#5… Top-Notch Workshop Teachers

Registration for the 2010 Pennwriters Conference, May 14 – 16 in Lancaster, PA, opened January 11, 2010, and with apologies to a certain late night host, we’d like to present the top ten reasons to attend this year’s conference – in reverse order, of course.

The #5 reason to attend the 2010 Pennwriters Conference: Top-notch workshop teachers.

We’ve invited a long list of well-published authors, well-known agents, and highly qualified editors to teach the 35-plus one-hour workshops that will be held during the conference.

Some of the names you’ll recognize as Published Penns:

- Martha Johnson (Marta Perry) has written for Steeple Hill’s Love Inspired for years and just signed a three-book contract with Berkley for her Pleasant Valley Amish series

- Jonathan Maberry is following up his success with Patient Zero with book two of his Joe Ledger series

- Maria V. Snyder is writing her second series of fantasy books for MIRA;

- Loree Lough continues to write romance for Summerside Press

- Cyn Balog joins us after writing her debut YA fantasy for Delacourte

- Timons Esaias is adjunct faculty at Seton Hill in the Writing Popular Fiction MFA program

Other authors are just as well-published, but because they are special guests, you won’t recognize them as Pennwriters:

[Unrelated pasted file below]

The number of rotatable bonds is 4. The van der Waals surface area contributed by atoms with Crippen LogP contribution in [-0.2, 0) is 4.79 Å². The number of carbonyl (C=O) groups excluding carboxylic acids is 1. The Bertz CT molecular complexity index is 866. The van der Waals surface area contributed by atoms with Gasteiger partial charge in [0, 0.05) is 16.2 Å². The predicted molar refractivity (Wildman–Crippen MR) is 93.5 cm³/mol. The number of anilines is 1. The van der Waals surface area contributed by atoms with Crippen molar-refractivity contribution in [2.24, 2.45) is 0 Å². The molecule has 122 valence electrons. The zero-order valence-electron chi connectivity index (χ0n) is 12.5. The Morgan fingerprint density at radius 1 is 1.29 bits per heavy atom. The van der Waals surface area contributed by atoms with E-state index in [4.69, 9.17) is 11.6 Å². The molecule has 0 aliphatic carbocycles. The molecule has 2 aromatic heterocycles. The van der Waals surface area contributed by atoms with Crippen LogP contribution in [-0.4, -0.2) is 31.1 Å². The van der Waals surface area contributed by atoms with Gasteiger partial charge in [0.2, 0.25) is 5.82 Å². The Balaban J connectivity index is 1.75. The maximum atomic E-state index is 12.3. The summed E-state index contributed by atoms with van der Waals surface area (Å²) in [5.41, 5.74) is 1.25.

- Donna Fletcher now writes romance for Avon and has 18 novels to her name

- CJ Lyons writes medical thrillers for Berkley

- Ramona DeFelice Long is a professional writing coach and writes short stories and nonfiction

- Pam Jenoff writes historical fiction for MIRA

We’ve also invited a handful of industry professionals: Barbara Lalicki, David Pomerico, and Leis Pederson are editors; Jenny Bent, Janet Reid, Jennifer Jackson, Miriam Kriss, and Alex Glass are literary agents; Nancy Daversa is an executive producer for a local television station in Philadelphia, and Anita Nolan edits Sprouts for the Society of Children’s Book Writers and Illustrators.

To learn more, visit www.pennwriters.com, follow us on Twitter, or become our fan on Facebook.

Stay tuned for #4……

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2010 Pennwriters Conference – The Writer’s Craft